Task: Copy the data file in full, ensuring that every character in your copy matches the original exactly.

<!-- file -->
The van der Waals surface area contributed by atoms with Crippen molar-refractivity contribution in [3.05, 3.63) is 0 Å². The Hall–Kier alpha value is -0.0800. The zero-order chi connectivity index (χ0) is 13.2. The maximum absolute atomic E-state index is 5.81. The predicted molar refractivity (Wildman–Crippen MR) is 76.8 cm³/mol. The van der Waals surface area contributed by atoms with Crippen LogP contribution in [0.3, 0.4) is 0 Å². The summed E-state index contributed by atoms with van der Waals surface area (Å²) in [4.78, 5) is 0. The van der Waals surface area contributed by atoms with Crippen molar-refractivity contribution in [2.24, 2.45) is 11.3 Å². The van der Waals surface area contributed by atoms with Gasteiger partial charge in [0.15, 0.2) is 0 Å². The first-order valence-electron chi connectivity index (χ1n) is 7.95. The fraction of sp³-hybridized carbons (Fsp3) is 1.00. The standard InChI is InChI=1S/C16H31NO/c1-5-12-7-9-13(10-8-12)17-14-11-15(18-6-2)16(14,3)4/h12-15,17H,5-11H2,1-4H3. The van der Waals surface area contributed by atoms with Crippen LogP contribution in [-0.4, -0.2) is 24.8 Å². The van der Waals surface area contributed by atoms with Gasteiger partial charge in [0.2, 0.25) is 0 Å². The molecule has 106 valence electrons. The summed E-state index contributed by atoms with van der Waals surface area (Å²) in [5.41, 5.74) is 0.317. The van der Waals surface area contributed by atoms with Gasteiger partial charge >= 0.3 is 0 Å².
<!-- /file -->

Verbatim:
The van der Waals surface area contributed by atoms with Crippen molar-refractivity contribution in [3.05, 3.63) is 0 Å². The Hall–Kier alpha value is -0.0800. The zero-order chi connectivity index (χ0) is 13.2. The maximum absolute atomic E-state index is 5.81. The predicted molar refractivity (Wildman–Crippen MR) is 76.8 cm³/mol. The van der Waals surface area contributed by atoms with Crippen LogP contribution in [0.3, 0.4) is 0 Å². The summed E-state index contributed by atoms with van der Waals surface area (Å²) in [4.78, 5) is 0. The van der Waals surface area contributed by atoms with Crippen molar-refractivity contribution in [2.24, 2.45) is 11.3 Å². The van der Waals surface area contributed by atoms with Gasteiger partial charge in [0.15, 0.2) is 0 Å². The first-order valence-electron chi connectivity index (χ1n) is 7.95. The fraction of sp³-hybridized carbons (Fsp3) is 1.00. The standard InChI is InChI=1S/C16H31NO/c1-5-12-7-9-13(10-8-12)17-14-11-15(18-6-2)16(14,3)4/h12-15,17H,5-11H2,1-4H3. The van der Waals surface area contributed by atoms with Crippen LogP contribution in [-0.4, -0.2) is 24.8 Å². The van der Waals surface area contributed by atoms with Gasteiger partial charge in [0.2, 0.25) is 0 Å². The molecule has 106 valence electrons. The summed E-state index contributed by atoms with van der Waals surface area (Å²) in [5.41, 5.74) is 0.317. The van der Waals surface area contributed by atoms with Gasteiger partial charge >= 0.3 is 0 Å².